Excessive Use of Mouthwash May Increase Oral Cancer Risk
Do you love the uber-clean sensation you can get when you use mouthwash? Do you use it three or more times a day?
If so, you may want to stop: a researcher from the University of Glasgow Dental School reports that people who rinse with mouthwash products containing alcohol have a “greater chance of developing mouth and throat cancer” (according to an April 3 article in the DailyMail.co.uk).
The article reported that it was those users who use the mouthwashes “more than three times a day” are at most risk.
Most mouthwashes and mouth rinses contain alcohol.
The research looked at more than 1,900 cases of oral cancer patients and more than 1,900 health people in nine countries.
Those individuals who had poor oral health (this included those with gums that bled persistently and those who used dentures), were at greater risk, according the research.
The lead researcher, Dr. David Conway, even went so far as to recommend that no one use mouthwash at all.
However, he added that there might be a link between the “excessive” use of mouthwash and those individuals who use mouthwash to mask the smell of alcohol and smoking, which are “independent risk factors for oral cancer.”
The study’s researchers can’t say what types of mouthwash the patients used – and how much alcohol they contained – because the rinses were used years ago by the patients.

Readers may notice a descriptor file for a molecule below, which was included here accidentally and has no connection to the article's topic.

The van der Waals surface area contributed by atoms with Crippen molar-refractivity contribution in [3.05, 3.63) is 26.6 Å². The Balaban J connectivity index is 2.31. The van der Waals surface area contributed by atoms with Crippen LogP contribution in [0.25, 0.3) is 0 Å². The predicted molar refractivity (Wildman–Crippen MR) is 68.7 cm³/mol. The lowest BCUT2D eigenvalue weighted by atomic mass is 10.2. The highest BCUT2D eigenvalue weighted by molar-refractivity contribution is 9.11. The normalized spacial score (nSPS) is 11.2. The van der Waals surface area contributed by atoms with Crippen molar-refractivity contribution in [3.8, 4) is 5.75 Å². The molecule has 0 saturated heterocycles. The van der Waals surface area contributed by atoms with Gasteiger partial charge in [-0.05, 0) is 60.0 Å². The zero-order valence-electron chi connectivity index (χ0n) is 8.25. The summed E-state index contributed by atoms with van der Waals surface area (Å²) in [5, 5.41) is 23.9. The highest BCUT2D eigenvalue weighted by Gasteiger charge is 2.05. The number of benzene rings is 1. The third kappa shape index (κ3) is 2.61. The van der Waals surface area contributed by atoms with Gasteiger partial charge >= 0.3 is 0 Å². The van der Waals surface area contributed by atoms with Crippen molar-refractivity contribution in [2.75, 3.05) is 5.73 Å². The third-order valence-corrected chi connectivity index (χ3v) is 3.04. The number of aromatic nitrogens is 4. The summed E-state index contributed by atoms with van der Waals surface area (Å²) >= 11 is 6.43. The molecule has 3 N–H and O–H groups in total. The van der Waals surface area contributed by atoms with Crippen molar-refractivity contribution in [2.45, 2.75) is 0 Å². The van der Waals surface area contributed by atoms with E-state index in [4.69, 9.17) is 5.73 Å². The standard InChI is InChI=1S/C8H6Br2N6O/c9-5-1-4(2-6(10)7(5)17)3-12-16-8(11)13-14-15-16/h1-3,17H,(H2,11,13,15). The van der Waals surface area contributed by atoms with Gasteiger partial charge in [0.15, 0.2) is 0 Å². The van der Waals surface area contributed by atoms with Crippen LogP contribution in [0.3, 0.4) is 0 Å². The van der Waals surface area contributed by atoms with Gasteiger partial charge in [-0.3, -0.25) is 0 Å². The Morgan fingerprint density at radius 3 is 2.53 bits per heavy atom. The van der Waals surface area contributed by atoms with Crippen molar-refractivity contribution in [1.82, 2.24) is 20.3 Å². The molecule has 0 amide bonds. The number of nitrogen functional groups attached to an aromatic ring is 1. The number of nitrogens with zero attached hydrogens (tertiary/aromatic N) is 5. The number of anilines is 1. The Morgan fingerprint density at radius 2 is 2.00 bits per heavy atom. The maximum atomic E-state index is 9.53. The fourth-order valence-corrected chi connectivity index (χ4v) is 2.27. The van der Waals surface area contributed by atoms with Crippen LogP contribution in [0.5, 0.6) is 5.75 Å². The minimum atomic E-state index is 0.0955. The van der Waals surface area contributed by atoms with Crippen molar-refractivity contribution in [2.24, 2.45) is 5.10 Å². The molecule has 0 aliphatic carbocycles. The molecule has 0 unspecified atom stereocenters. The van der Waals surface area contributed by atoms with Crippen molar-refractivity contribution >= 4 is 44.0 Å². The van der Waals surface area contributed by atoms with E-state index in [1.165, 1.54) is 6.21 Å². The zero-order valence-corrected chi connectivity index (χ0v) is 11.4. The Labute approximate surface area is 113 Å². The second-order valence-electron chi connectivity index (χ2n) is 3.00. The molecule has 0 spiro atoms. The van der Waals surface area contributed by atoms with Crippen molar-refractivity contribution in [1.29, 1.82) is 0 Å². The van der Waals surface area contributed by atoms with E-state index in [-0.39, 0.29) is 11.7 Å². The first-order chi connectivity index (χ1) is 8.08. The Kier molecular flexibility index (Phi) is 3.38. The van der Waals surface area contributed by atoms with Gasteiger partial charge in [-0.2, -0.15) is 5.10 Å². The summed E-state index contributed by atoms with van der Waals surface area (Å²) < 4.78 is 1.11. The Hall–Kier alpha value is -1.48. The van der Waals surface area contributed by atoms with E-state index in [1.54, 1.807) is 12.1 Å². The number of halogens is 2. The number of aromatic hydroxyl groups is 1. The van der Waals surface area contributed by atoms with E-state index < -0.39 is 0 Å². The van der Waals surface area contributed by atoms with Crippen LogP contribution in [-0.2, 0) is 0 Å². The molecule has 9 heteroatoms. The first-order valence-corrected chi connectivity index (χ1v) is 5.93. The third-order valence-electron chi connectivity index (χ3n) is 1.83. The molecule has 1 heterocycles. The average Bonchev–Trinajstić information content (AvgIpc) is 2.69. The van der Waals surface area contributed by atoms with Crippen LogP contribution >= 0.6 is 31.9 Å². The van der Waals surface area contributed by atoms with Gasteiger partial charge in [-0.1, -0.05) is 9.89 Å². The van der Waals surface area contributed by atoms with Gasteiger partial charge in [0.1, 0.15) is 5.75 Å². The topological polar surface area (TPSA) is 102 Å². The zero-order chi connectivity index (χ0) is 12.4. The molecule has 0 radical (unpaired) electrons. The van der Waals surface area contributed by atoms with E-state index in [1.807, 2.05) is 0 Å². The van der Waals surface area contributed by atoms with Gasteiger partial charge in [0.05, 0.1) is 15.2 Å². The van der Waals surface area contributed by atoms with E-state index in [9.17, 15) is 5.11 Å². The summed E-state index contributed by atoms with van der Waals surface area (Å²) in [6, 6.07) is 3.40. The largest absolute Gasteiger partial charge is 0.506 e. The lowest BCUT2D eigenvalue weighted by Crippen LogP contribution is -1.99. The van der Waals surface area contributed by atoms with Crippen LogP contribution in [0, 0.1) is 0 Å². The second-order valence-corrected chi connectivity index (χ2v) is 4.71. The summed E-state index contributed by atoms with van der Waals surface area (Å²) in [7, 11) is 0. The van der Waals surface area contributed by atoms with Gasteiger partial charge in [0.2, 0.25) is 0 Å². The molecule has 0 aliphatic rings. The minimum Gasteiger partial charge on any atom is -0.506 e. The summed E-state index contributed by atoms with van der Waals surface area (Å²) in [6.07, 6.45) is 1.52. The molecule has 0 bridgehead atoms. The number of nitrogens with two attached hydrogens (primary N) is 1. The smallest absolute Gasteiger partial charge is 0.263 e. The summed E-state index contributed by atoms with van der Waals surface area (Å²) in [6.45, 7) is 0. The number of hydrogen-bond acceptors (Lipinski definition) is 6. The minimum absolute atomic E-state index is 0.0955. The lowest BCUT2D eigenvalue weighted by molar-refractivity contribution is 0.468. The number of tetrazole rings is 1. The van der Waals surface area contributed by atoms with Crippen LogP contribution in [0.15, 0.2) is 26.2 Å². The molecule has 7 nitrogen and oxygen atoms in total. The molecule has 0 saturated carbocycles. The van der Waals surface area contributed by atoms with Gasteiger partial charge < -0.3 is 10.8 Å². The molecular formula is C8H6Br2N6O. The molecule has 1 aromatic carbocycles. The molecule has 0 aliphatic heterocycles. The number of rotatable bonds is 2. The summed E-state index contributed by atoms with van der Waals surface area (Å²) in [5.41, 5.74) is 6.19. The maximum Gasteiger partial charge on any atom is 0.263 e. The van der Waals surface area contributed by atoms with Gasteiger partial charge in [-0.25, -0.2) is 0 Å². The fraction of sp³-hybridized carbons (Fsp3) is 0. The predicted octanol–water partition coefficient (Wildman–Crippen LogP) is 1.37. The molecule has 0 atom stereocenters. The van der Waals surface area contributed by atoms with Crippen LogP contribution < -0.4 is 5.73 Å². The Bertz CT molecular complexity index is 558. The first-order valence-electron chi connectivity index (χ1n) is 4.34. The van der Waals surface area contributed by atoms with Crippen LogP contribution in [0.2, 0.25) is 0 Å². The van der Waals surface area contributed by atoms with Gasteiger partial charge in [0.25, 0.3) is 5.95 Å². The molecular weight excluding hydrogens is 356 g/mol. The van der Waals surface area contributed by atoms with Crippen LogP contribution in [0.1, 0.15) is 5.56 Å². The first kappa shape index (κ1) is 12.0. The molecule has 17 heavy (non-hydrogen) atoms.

An adviser to the British Dental Association, Professor Damien Walmsley, said the study was “not ‘conclusive.'”
He said, according to the DailyMail article, that the study found that heavy drinking together with smoking and a poor diet “‘over time,'” are “‘strong risk factors for developing cancers of the oral cavity and oesophagus.'”
Walmsley said mouthwashes should be used only by following the “manufacturer’s directions.”
Most people don’t use mouthwash three times a day and, because the association between oral cancer and alcohol-containing mouthwash was when the rinses were used “excessively,” the link between average mouthwash use can’t be ascertained with certainty.
The study did find an association between poor overall dental hygiene and oral cancers, helping to underline how critical it is to maintain good dental health habits: brushing twice a day, flossing at least once or twice a day and visiting a Plano dentist at least twice a year for professional checkups.
Contact Dr. Darren Dickson by phone or send us a message at [email protected].